Figuring out the best route for many underwater vehicle like ‘swarm’ is a monumentally complex problem. But, Massachusetts Institute of Technology (MIT) researchers have developed new software and methods that can predict optimal paths for automated underwater vehicles. The purpose is to teach the “swarms” of undersea robots: how to effectively draw paths for us. The team is going to present their mathematical procedure in May at the annual IEEE International Conference on Robotics and Automation.
The system that has been developed by the team of engineers named Multidisciplinary Simulation, Estimation, and Assimilation Systems (MSEAS) led by Pierre Lermusiaux, the Doherty Associate Professor in Ocean Utilization at MIT can provide paths optimized either for the shortest travel time or for the minimum use of energy, or to maximize the collection of data that is considered most important. The Office of Naval Research and by the MIT Sea Grant College Program, arranged the whole fund to continue the whole.
Lermusiaux said, “Earlier attempts to find optimal paths for underwater vehicles were either imprecise, unable to cope with changing currents and complex topography, or required so much computational power that they couldn’t be applied to real-time control of swarms of robotic vehicles. Because ocean environments are so complex, what was missing in the methodology and algorithm was the integration of ocean prediction, ocean estimation, control and optimization”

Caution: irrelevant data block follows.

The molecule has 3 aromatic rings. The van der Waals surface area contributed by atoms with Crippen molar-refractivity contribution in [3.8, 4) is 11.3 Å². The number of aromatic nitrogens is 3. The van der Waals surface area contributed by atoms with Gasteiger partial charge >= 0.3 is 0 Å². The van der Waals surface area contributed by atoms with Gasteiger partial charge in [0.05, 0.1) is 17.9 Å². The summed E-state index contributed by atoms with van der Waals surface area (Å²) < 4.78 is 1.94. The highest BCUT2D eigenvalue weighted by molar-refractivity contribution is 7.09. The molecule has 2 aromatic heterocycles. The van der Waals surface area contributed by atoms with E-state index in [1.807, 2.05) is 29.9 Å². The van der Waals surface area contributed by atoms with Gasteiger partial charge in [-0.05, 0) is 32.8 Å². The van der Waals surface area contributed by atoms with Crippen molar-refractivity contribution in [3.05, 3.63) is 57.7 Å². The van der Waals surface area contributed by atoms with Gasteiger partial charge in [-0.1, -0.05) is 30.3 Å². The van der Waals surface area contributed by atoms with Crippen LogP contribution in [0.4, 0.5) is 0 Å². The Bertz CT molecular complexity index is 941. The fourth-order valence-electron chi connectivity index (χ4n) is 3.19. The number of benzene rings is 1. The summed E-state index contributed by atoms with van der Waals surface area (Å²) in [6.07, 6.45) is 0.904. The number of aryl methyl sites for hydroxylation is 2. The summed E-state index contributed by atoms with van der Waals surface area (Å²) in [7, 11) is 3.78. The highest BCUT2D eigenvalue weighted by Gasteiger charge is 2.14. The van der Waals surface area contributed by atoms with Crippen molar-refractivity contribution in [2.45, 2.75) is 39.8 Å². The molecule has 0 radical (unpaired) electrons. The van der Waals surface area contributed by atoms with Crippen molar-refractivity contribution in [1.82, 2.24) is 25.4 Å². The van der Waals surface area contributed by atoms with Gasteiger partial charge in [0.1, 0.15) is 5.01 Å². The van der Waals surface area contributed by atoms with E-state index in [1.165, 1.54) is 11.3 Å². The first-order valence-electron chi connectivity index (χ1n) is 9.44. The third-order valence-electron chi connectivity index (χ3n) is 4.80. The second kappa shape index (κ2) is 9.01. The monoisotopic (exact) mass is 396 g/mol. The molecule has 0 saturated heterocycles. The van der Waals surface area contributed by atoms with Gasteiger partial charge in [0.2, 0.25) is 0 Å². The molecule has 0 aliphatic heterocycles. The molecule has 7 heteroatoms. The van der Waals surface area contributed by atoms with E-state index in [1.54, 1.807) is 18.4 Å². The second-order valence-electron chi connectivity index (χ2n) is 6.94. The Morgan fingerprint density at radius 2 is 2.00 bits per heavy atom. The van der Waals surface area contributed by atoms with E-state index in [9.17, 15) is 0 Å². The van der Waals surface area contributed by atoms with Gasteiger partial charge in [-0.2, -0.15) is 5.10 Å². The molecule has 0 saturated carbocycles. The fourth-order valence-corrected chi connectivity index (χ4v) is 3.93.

The team achieved a successful test of the new algorithms by simulating a virtual fleet of 1,000 AUVs, which had been deployed from one or more ships and seeking different targets. The system they devised was able to account for ‘forbidden’ zones. It means, the system could detect underwater craft and the flow of the currents as well as passing ships and avoid crashing.
While the methodology and algorithms were developed for an underwater environment, Lermusiaux explains that similar computational systems can be used to guide automated vehicles through any kind of obstacles and flows like aerial vehicles coping with winds and mountains. This system will definitely help miniature medical robots navigate through the circulatory system. You can click here for details.
Source : MIT